St. Elizabeth’s Medical Center orthopedic surgeons work with a team of dedicated clinical staff and assistants to ensure safe, high quality, expert care throughout the surgery process. Information regarding your pre-operative instructions and care can be found below.
WHAT DO I NEED TO DO PRIOR TO MY SURGERY?
- Schedule a post-operative appointment approximately 10 to14 days after the surgery date for a follow-up and suture removal.
- If you have been given a brace, sling, or other Durable Medical Equipment from our office prior to your surgery date please bring it with you on your day of surgery.
- Plan for a family member or friend to drive you to and from the surgery center on your date of surgery.
- Set up physical therapy for after the surgery. Initial physical therapy evaluations should be scheduled for approximately five days after the surgery.
WHAT MEDICATIONS SHOULD I STOP PRIOR TO SURGERY?
- Seven days prior to surgery you should stop taking medications such as Motrin, Aleve, and Advil.
- Please consult with your primary care physician regarding prescribed medications.
WHAT DO I NEED TO DO ON THE DAY OF SURGERY?
- DO NOT eat or drink anything after midnight the night before the surgery.
- Plan for someone to drive you to and from the medical center.
- Bring your photo ID, Insurance card, bracing, and MRI (if applicable) with you to the surgery.
- Clean the surgery site thoroughly with soap or Hibiclens solution the night before the surgery.
WHAT SHOULD I EXPECT AND PLAN FOR THE EVENING AFTER SURGERY?
- Plan on having a friend or family member drive you home from the medical center. Make sure you have the afternoon and evening free of social and work obligations.
- Pain medication injected into the site of surgery will wear off roughly 12 hours following the surgery. Plan on getting your pain prescription filled to have with you when you arrive home.
- Most patients will require pain medication beginning the evening after the surgery.
- Ice the site of surgery to help decrease swelling and discomfort.
POST-OP PAIN MEDICATIONS INFORMATION
- Patients with lower extremity surgery should take one aspirin per day for 14 days following the surgery to help reduce the risk of blood clots unless otherwise instructed by your surgeon.
- Patients may take one to two tablets of their pain medication every four to six hours as needed for pain with a maximum of 12 pills per day. • Begin to wean yourself off of the pain medication as soon as possible.
- Do NOT drive or operate any machinery while taking pain medications.
- When taking Vicodin or Percocet, do not take any additional Tylenol or other Acetaminophen-containing products.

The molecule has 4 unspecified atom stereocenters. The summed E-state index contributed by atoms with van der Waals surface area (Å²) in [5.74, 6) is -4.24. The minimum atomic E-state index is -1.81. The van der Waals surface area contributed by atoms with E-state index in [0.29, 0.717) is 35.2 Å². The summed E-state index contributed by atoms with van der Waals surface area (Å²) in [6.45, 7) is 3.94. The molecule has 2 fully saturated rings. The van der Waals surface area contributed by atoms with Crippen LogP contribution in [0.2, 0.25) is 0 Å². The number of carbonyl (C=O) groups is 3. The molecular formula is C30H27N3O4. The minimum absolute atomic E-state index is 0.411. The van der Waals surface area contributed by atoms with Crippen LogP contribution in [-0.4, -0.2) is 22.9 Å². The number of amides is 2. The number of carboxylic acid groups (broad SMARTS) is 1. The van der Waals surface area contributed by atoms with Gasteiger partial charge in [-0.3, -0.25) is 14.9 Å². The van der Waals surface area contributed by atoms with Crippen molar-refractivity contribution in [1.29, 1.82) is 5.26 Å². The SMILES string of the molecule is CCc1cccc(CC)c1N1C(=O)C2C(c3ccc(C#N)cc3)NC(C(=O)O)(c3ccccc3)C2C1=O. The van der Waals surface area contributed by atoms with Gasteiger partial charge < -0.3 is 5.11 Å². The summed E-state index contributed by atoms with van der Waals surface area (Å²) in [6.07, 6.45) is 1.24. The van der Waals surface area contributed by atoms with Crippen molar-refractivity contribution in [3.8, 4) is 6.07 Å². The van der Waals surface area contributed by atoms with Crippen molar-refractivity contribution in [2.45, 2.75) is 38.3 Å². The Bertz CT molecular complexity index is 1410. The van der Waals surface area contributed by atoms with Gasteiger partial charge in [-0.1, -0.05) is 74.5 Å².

- Patients may experience side effects from their pain medication, including nausea, drowsiness and constipation. Patients may be prescribed Colace to help with constipation and Vistaril to help with nausea.
- Maintain your post-operative bandages for 24 hours following the surgery in order to protect the incision site.
- Some bleeding and swelling during this time is often normal. Apply additional dressings to the incision site if needed after 24 hours. If bandages become too tight due to swelling, simply loosen the bandage to decrease discomfort.
- Begin icing immediately after surgery and use the ice machine every two hours to help decrease swelling and inflammation.
- Patients with lower extremity surgery patients should wear TEDS stockings (compression stockings) on both legs until their first post-operative visit.
- Steri-Strips should be kept on the incision site until your first post-op appointment.
- In order to decrease the risk of infection, keep the incision site clean and dry. Patients may shower after 48 hours, let the water flow over the incision, and apply a clean and dry bandage afterwards. Patients may remove their brace in the shower.
- Incision sites should not be immersed in water (e.g. pool, lake, or bath) until after your first post-op visit.
- Follow the instructions pertaining to your specific surgical procedure your surgeon gives you post-op regarding activity.
- Patients with lower extremity surgery should elevate the leg to chest height to help reduce swelling.
- Refer to your surgery protocol to determine your weight-bearing status.
- Do not participate in any activities or movements that increase pain or discomfort until you review them with your doctor at your first post-op visit.